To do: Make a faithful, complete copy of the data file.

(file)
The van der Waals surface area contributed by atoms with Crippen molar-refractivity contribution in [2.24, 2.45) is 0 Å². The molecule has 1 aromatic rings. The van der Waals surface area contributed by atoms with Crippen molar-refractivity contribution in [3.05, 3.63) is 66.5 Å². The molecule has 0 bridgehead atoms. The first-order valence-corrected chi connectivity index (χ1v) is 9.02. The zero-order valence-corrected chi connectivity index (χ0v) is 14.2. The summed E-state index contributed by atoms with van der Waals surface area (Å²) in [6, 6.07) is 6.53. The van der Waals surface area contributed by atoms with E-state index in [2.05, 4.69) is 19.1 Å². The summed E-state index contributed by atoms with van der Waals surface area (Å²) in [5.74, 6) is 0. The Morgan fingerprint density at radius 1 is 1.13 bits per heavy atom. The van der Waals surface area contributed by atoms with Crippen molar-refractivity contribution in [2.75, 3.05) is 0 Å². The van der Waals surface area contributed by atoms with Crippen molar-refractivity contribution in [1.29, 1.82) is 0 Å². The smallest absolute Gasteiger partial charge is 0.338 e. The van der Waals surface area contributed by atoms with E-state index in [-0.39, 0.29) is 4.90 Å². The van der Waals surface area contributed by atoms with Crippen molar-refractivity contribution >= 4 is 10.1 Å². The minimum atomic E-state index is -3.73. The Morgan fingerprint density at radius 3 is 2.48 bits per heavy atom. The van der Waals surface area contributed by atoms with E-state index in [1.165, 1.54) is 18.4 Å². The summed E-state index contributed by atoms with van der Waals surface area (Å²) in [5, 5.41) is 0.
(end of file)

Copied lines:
The van der Waals surface area contributed by atoms with Crippen molar-refractivity contribution in [2.24, 2.45) is 0 Å². The molecule has 1 aromatic rings. The van der Waals surface area contributed by atoms with Crippen molar-refractivity contribution in [3.05, 3.63) is 66.5 Å². The molecule has 0 bridgehead atoms. The first-order valence-corrected chi connectivity index (χ1v) is 9.02. The zero-order valence-corrected chi connectivity index (χ0v) is 14.2. The summed E-state index contributed by atoms with van der Waals surface area (Å²) in [6, 6.07) is 6.53. The van der Waals surface area contributed by atoms with E-state index in [2.05, 4.69) is 19.1 Å². The summed E-state index contributed by atoms with van der Waals surface area (Å²) in [5.74, 6) is 0. The Morgan fingerprint density at radius 1 is 1.13 bits per heavy atom. The van der Waals surface area contributed by atoms with Crippen molar-refractivity contribution in [2.75, 3.05) is 0 Å². The van der Waals surface area contributed by atoms with Crippen molar-refractivity contribution in [1.29, 1.82) is 0 Å². The smallest absolute Gasteiger partial charge is 0.338 e. The van der Waals surface area contributed by atoms with E-state index in [-0.39, 0.29) is 4.90 Å². The van der Waals surface area contributed by atoms with Crippen molar-refractivity contribution >= 4 is 10.1 Å². The minimum atomic E-state index is -3.73. The Morgan fingerprint density at radius 3 is 2.48 bits per heavy atom. The van der Waals surface area contributed by atoms with E-state index in [1.165, 1.54) is 18.4 Å². The summed E-state index contributed by atoms with van der Waals surface area (Å²) in [5, 5.41) is 0.